Gallium In Lunar Samples Explains Loss Of Moon’s Easily Vaporized Elements

A pair of researchers with Institut Universitaire de France has found more evidence of a large evaporative event in the moon’s past. In their paper published on the open access site Science Advances, Chizu Kato and Frédéric Moynier describe their study of gallium isotopes from lunar samples, what they found, and why they believe it sheds some light on how the moon was formed.

The prevailing theory by astronomers who study the moon is that it was created by a celestial body slamming into the Earth, flinging debris into space. That debris, they believe, eventually coalesced into what is now the moon. That theory depends on samples of lunar rocks and soil matching material found on Earth. However, some isotope amounts, especially the lighter ones, do not match well with those found on Earth, which means they either originated elsewhere, or something caused a change in their original amounts. Many scientists agree with the latter theory, as do Kato and Moynier. They, like many of their colleagues, believe that for a period of time after it was formed, the moon was so hot it was completely covered in magma. They suggest this caused many of the lighter isotopes to evaporate into space. To back up their theory, researchers have studied isotopes of elements such as potassium and zinc found in lunar rocks. They compare the ratio of those that are heavier with those here on Earth to learn more about how much of the lighter ones may have been lost to evaporation and the events that could have led to the differences.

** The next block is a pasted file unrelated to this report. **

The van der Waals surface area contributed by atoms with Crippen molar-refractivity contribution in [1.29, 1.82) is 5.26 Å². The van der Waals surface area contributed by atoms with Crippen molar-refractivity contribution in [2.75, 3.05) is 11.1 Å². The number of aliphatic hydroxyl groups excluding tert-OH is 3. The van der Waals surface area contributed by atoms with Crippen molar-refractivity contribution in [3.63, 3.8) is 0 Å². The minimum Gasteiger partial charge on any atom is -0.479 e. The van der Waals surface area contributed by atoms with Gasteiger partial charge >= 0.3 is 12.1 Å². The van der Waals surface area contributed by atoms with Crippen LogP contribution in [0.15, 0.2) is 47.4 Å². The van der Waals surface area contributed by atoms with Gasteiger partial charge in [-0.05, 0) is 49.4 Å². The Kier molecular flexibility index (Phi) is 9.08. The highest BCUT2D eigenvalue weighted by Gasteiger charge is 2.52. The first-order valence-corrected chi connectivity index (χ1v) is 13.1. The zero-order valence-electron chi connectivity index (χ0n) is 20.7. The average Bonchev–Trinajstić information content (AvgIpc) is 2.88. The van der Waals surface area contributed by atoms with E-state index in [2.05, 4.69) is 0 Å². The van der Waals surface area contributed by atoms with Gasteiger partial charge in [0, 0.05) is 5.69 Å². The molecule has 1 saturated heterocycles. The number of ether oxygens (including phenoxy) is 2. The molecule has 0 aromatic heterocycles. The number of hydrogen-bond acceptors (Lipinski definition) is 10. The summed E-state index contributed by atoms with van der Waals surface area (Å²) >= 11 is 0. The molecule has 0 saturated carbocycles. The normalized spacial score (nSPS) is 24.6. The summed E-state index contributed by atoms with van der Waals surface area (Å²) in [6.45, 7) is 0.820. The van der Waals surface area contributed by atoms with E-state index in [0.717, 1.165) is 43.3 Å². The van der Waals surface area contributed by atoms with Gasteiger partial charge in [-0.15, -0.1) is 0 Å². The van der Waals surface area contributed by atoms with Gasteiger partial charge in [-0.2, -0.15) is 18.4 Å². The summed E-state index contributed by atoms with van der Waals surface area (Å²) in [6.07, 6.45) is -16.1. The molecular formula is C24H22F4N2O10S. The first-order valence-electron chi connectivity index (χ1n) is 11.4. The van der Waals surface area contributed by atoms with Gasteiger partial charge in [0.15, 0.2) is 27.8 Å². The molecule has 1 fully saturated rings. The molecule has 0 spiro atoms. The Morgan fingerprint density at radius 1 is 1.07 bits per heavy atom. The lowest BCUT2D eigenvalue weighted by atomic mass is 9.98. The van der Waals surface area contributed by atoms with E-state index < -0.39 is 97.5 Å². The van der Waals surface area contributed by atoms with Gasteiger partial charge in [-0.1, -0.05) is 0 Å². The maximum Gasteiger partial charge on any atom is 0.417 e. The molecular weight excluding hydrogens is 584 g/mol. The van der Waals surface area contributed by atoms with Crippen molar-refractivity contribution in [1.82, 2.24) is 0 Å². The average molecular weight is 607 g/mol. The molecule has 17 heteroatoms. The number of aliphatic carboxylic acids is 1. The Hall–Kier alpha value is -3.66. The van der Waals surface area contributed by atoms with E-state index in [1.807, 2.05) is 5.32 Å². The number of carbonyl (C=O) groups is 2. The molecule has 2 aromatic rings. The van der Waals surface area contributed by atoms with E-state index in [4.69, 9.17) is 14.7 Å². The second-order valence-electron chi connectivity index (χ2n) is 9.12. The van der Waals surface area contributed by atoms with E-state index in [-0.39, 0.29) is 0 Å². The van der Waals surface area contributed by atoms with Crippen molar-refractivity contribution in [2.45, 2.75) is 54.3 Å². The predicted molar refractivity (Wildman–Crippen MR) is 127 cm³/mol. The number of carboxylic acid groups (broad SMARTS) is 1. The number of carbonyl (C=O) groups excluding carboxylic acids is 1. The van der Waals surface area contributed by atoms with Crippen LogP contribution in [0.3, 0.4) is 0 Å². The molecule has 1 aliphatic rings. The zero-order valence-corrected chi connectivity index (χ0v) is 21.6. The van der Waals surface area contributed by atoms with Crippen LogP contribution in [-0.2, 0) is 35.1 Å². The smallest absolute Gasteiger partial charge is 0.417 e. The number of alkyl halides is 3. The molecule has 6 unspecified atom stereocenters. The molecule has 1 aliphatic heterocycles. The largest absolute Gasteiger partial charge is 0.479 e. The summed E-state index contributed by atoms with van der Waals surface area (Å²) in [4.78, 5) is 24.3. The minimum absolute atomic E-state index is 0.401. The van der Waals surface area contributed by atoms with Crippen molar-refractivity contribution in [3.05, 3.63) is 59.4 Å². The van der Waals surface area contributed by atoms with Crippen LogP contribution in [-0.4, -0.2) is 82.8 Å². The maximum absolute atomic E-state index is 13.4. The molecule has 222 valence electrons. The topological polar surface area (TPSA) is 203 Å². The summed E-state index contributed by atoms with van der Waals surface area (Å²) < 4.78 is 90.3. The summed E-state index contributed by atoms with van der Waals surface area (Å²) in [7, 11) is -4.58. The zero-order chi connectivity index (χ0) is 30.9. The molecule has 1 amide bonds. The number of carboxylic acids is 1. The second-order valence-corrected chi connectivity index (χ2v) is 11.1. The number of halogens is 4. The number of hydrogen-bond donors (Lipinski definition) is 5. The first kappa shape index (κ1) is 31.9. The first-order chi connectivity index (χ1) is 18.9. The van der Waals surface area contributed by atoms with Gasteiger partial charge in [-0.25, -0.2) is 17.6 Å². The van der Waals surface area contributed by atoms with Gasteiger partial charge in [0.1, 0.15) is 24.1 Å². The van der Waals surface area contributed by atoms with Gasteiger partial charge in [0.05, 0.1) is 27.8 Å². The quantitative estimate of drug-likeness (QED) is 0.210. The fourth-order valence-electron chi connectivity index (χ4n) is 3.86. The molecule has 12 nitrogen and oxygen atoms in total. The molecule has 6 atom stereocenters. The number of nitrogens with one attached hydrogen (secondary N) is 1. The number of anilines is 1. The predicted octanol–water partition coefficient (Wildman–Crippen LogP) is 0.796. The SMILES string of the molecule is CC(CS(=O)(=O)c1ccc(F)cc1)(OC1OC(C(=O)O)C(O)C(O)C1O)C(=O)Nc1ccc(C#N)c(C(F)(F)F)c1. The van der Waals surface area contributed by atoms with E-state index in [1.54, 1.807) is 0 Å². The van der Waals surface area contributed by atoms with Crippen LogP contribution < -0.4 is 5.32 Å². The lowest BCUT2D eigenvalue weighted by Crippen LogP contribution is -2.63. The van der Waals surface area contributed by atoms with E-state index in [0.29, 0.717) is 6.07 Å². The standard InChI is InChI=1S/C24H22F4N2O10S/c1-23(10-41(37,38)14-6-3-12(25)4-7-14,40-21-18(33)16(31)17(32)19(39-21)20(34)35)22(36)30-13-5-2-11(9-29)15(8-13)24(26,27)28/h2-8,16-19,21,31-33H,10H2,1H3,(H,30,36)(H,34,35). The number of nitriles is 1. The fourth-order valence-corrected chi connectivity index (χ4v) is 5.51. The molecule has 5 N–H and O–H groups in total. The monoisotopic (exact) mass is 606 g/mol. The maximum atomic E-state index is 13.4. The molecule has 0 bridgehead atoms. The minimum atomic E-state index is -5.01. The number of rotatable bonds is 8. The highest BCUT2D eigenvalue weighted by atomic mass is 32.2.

In this new effort, the researchers looked at the gallium isotope in moon samples and found that its low boiling point, its resilience to evaporation during magmatic events and other characteristics suggest that the differences in amounts of gallium on the moon versus the Earth could, indeed, be explained by a huge evaporative event—such as hot magma covering the surface of the moon. This finding bolsters the theory that the moon was created by something colliding with the Earth.